Reports emerged from Syria over the weekend of a mass execution in the Damascus suburb of Daraya. If confirmed, it would be the worst atrocity in the year-long civil war. Meanwhile, an academic in the United States sees a grim, Lebanon-like future for Syria.
Brig. Gen. Manaf Tiass became the highest-ranking military official to defect from Syria when news spread that he was on his way to Paris Friday. Is his departure a sign of what's to come as President Bashar Assad continues his violent crackdown on dissent?
Joshua Landis, director of the Middle Eastern Studies program at the University of Oklahoma tells host Marco Werman that more assertive US intervention in Syria is unlikely to quell the violence there.
The wives of the German and British ambassadors to the UN have released a video urging Syria's first lady to help end the bloodshed. The film, posted on YouTube, asks Asma Al-Assad to urge her husband, Bashar Al-Assad, to stop violent repression.
The violent protests in Syria have claimed at least 5,000 lives, according to United Nations estimates. So far, efforts to end the violence have been completely unsuccessful and President Bashar al-Assad on Monday rejected a call to step down.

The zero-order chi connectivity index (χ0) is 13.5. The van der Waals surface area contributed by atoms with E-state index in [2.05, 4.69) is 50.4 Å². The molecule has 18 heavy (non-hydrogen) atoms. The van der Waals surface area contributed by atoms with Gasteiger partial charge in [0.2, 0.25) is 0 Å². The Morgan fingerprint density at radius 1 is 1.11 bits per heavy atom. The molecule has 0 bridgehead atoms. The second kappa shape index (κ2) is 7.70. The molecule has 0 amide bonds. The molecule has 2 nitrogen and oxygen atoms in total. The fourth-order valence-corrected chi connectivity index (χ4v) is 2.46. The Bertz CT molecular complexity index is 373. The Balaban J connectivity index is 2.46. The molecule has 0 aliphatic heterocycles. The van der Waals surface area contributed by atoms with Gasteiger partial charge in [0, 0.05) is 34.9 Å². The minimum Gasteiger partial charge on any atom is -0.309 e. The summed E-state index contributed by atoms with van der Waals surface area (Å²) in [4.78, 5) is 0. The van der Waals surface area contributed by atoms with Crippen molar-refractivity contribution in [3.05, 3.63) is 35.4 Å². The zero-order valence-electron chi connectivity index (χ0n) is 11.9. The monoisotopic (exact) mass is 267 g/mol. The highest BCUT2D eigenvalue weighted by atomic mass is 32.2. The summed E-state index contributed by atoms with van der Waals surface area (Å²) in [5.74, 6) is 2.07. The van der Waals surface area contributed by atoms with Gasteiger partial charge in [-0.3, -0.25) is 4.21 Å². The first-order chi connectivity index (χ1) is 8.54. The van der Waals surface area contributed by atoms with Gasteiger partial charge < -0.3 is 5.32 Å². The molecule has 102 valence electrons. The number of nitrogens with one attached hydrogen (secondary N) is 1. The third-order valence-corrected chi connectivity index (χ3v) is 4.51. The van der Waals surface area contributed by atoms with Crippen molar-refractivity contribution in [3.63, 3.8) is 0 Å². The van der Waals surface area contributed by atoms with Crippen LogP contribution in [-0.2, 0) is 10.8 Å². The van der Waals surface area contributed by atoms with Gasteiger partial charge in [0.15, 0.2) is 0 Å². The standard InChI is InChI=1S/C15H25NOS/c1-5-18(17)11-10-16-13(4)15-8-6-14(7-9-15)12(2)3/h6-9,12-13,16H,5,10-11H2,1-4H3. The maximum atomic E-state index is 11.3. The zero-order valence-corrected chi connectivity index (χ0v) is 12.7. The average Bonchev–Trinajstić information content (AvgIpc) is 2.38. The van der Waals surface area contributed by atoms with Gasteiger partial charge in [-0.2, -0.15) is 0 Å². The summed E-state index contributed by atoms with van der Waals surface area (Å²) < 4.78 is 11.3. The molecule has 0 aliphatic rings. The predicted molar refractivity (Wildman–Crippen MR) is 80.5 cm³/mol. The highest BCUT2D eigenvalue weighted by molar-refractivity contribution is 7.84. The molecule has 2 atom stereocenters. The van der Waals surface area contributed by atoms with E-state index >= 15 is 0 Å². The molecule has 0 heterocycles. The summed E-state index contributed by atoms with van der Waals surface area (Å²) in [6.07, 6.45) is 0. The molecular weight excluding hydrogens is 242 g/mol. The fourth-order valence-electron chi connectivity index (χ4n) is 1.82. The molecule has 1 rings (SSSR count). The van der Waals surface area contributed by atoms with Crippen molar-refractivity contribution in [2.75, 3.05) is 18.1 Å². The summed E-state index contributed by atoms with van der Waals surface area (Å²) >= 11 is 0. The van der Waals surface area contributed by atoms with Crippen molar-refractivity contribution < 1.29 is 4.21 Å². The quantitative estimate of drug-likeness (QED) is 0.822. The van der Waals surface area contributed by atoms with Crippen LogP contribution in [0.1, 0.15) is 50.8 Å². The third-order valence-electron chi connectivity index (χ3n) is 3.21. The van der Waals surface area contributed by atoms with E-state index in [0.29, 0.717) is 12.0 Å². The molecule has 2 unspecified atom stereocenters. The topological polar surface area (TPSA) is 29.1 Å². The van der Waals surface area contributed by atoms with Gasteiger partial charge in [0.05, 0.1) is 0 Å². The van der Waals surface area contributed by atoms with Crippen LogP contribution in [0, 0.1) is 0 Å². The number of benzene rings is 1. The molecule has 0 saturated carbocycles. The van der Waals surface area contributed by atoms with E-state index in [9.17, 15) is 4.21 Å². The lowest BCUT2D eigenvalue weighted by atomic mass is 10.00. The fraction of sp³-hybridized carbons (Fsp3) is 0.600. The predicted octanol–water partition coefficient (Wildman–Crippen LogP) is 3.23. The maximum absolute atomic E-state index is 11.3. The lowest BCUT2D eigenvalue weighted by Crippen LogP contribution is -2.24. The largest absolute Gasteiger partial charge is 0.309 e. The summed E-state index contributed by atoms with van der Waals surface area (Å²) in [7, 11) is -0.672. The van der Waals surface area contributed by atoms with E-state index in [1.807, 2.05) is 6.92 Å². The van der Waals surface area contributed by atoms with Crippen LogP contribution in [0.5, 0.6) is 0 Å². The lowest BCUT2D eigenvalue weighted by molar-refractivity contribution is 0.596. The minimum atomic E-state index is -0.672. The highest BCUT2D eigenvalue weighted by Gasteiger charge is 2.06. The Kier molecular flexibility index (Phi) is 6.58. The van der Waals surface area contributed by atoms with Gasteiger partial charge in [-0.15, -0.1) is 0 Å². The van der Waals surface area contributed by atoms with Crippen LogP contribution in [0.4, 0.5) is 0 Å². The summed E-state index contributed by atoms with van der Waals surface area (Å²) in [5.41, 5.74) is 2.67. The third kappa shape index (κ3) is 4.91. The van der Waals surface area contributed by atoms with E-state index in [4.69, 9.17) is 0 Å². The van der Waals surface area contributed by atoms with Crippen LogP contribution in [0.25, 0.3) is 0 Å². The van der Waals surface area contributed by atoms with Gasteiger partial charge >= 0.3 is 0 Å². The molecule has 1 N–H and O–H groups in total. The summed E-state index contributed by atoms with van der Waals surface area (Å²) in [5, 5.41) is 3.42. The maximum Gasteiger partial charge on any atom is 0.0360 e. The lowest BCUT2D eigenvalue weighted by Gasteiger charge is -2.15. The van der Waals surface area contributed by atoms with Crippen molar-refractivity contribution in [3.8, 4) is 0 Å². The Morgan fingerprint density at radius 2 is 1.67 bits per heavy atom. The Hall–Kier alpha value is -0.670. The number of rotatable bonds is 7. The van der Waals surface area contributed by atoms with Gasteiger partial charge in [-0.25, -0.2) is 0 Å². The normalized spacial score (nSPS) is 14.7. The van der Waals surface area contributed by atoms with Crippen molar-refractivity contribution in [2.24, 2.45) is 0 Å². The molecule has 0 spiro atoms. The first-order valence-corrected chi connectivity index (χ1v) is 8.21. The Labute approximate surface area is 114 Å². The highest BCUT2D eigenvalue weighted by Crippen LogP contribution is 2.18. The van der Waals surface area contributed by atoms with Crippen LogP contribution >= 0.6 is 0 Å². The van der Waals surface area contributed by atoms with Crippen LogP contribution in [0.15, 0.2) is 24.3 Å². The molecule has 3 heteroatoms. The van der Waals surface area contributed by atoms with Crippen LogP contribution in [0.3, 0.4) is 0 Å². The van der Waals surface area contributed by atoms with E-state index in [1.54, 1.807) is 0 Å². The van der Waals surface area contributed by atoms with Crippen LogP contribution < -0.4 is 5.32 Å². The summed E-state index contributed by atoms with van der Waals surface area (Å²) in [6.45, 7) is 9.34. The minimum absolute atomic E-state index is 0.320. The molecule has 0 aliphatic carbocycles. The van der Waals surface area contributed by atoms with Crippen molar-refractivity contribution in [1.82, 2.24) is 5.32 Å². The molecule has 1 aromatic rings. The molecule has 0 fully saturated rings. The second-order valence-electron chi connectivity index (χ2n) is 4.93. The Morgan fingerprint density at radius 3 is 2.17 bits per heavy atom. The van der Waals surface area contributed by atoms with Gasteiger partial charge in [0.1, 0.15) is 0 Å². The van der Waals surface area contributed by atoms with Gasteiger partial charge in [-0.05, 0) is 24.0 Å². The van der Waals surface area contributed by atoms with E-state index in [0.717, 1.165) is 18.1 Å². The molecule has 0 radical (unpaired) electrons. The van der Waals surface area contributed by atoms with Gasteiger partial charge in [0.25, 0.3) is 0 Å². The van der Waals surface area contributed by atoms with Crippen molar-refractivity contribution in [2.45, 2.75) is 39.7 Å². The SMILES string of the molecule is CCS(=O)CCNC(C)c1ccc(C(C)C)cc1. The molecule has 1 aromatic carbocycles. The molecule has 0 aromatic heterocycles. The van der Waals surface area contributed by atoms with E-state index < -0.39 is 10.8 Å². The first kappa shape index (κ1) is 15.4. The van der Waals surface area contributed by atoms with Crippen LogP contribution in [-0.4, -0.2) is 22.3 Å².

News reports from Qatar say ISIS, which has control over oil fields in Iraq and Syria, will run a $250 million dollar surplus next year. So how is that possible with oil prices falling through the cellar?
Joshua Landis, director of the Center for Middle East Studies at the University of Oklahoma talks to anchor Lisa Mullins about the impact Bin Laden's death may have on what some are calling the "Arab Spring."
The civil war in Syria has created colossal human suffering. But it can still be surprising how profoundly this war has changed the lives of Syrians. One US expert describes the cost to his family and community.